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Turning a Blind Eye
the Why Files
University of Wisconsin
|Eye images courtesy Brian's Eye.||
There are lots of ways vision can turn sour -- eye injury, scarred cornea
and cataracts come to mind. Each type of blindness is bad, but the worst
involves disease of the retina where a fiendishly complex set of nerve
cells convert photons of light into nerve signals in thousandths of a
Cataracts can be removed. Corneas can be transplanted. Glaucoma can be treated. But dead photoreceptor cells are, well, dead. In diseases like age-related macular degeneration, retinitis pigmentosa and diabetes, doctors can do little but monitor the cell death in the retina.
Ganglion cells are one of three types of neural cells which make up the
retina. By injecting stem cells into the retina, scientists hope to encourage
the eye to make more of these bad boys.
Image courtesy University of Delaware Department of Biological Sciences.
Doctors have tried to transplant retinas, but with little success so far,
leaving the millions of Americans with these diseases little cause for
optimism. Now comes a ray of hope in the quest to restore the retina,
courtesy of the all-purpose, handy-dandy stem cell . If you've been diligently
reading The Why Files, you know that stem cells are the body's all-purpose
Stem cells are so handy, they remind us of Vise Grips, the plier tool that does almost everything. Stem cells can transmute into many kinds of cells.
If you thought we had lost our thread here, we haven't. Neural stem cells return us directly to vision -- the retina is part of the central nervous system, and neural stem cells can become retinal cells.
In the gathering excitement over stem cells, this is not a theoretical proposition. Results from the lab of Michael Young, at the Schepens Eye Research Institute and Harvard Medical School, demonstrate that stem cells can repopulate a damaged retina.
Eventually, this work could lead to treatment for some major blinding diseases. But that's far enough down the road to give us time to find out what he did, and what remains to be done.
|Eye diagram courtesy Brian's Eye.||
Young used neural stem cells from the rat's hippocampus, a region in the
brain associated with memory, and injected them in front of the retina
in rats that go blind due to bad genes. The cells came from Fred Gage
and Jasodhara Ray of the Salk Institute in California, who have investigated
the role of neural stem cells in learning. And here's the amazing thing:
Once in the eye, the cells migrated to the damaged retina, and converted
into normal-looking retina cells with normal-looking nerve fibers that
extend toward normal-looking locations, like the optic nerve that tells
the brain what's going on in front of the eye. The cells were not, however,
light detectors, but rather nerves that connect light detectors to the
The fine print That's a lot of normalcy for us Why-Filers, but we hasten to add that nobody knows if the cells are normal. You read that caution correctly. Young does not claim to have answered the crucial question: Do these cells help the rat see? He's hooking up with an expert in the obscure field of rat-vision to answer that one.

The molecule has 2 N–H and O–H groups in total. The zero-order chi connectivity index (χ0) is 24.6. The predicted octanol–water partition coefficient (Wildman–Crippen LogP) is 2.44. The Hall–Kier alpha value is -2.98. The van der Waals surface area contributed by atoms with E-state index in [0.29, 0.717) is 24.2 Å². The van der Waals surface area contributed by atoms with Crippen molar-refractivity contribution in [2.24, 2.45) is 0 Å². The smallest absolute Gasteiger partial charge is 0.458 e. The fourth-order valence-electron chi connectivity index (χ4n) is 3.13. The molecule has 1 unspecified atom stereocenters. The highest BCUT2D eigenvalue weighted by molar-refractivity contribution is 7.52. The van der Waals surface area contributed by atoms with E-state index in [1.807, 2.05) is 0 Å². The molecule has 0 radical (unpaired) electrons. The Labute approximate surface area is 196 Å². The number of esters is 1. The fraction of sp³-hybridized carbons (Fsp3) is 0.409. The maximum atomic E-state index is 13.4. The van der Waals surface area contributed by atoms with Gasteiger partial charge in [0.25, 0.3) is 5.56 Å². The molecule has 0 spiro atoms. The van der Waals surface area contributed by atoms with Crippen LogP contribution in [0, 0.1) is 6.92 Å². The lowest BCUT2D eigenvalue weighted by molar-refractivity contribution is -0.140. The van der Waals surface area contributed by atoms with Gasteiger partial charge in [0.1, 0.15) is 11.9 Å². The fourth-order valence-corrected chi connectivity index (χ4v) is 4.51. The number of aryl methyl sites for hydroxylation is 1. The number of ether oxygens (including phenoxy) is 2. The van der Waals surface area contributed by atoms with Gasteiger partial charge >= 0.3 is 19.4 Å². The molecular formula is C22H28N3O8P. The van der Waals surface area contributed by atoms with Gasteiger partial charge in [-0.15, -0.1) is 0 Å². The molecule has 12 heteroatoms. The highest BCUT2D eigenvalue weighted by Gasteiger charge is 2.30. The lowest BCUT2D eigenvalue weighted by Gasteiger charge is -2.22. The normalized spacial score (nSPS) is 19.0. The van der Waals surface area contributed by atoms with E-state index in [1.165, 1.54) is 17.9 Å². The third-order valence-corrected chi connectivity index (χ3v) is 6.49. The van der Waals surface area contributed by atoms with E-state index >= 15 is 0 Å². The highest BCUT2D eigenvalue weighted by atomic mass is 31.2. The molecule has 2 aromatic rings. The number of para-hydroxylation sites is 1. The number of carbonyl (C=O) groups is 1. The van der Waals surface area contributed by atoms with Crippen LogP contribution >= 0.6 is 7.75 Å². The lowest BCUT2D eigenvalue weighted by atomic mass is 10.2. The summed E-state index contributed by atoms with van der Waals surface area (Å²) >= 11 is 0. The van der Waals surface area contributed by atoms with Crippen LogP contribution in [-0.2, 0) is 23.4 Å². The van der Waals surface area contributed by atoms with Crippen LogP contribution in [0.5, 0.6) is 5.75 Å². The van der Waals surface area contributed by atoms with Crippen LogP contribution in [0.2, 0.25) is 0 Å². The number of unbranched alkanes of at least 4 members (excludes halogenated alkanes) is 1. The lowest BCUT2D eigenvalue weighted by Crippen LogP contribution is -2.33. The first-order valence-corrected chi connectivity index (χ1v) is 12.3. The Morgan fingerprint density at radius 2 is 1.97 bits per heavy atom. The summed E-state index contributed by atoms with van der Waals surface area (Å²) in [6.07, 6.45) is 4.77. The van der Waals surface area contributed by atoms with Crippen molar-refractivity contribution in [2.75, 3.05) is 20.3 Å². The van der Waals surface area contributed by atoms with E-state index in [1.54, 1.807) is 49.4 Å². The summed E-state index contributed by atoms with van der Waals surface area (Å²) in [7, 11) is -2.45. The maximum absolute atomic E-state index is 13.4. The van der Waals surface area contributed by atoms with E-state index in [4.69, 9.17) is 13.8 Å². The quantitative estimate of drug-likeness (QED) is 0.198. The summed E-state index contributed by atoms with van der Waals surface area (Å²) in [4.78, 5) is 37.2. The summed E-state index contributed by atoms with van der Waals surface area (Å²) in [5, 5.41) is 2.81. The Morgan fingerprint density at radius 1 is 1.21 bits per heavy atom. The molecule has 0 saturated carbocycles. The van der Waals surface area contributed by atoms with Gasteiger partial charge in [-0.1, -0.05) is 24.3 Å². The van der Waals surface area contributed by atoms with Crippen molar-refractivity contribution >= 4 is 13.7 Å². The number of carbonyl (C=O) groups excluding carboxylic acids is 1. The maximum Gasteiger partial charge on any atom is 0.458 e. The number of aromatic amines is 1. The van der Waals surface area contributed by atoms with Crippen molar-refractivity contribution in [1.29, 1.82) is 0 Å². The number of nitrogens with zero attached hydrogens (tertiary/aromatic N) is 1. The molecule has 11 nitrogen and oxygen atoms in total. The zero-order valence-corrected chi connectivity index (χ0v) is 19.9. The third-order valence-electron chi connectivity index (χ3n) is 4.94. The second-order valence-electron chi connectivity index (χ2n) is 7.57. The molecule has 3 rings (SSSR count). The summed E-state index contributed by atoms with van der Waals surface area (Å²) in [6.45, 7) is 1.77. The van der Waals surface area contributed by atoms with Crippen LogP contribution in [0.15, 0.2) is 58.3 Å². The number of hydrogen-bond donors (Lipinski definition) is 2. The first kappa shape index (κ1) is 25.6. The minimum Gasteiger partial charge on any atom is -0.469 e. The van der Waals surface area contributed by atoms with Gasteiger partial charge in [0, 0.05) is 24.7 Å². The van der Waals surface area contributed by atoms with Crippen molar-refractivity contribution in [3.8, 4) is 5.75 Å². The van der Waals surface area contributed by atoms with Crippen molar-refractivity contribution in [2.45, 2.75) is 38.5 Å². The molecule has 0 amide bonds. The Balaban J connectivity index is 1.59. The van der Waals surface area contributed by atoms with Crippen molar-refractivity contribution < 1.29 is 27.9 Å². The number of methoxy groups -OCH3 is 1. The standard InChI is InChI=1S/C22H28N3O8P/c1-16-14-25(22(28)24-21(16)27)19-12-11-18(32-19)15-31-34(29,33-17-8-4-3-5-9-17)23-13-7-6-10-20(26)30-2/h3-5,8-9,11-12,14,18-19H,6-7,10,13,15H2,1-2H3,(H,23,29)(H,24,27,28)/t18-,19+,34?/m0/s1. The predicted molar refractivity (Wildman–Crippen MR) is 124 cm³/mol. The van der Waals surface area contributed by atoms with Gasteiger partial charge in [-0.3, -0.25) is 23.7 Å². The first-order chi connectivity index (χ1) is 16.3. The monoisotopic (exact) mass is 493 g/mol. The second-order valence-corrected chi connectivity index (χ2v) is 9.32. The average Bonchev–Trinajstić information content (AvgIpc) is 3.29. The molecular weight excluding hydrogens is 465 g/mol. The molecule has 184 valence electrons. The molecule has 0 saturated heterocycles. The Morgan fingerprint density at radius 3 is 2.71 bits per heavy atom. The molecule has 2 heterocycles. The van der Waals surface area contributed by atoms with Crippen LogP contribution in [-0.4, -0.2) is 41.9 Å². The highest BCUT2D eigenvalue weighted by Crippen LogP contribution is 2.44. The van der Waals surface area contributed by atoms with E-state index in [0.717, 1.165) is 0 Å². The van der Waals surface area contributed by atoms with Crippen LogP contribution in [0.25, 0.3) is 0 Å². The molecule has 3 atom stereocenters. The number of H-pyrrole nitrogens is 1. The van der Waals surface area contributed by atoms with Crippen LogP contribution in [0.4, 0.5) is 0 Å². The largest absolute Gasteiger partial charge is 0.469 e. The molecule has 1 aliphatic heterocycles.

| The cellular
layers of the retina, including retinal pigment epithelium, photoreceptors
(rods and cones) and neurons.
Courtesy The Schepens Eye Research Institute.
But let's stick with the good news for a moment. Even though there is
no sign that the stem cells have become new rods and cones, the essential
cells that detect light, just replacing neurons would be a major step
forward in treating some of the 100-plus diseases that destroy the retina.
For example, the optic nerve dies in the blinding diseases glaucoma due
to pressure inside the eye. If the nerve could be regenerated simply by
squirting in a few cells -- that could justify several day's wages at
the lab bench.
Curiously, stem cells are smart enough to read chemical cues in their environment. In the diseased eyes, they "know" enough to migrate to where they are needed, and to differentiate into some types of neurons. In normal eyes, they do nothing. "This result is strongly supportive of other recent studies, in which stem or progenitor cells seem to respond to injury cues," Young says. "Stem cells have the potential to rewrite the rules for developmental biology and have the potential to repair damaged retina."
He adds, "This is the first definite evidence for survival, migration and nerve cell differentiation for transplanted stem cells in diseased eyes of mature rats." More broadly, it's also "one of the first demonstrations that stem cells can help repair the diseased, mature central nervous system."
But we found more evidence. A group at Washington University has helped repair damaged spinal cord in rats, nine days after the damage, using neural stem cells.
Returning to the vision research, before you set off any fireworks, remember that nobody knows if the new cells are working. "Now we have to determine the level of information being transferred," as Young says. Let's recap what remains to be done:
Date last modified January 29, 2000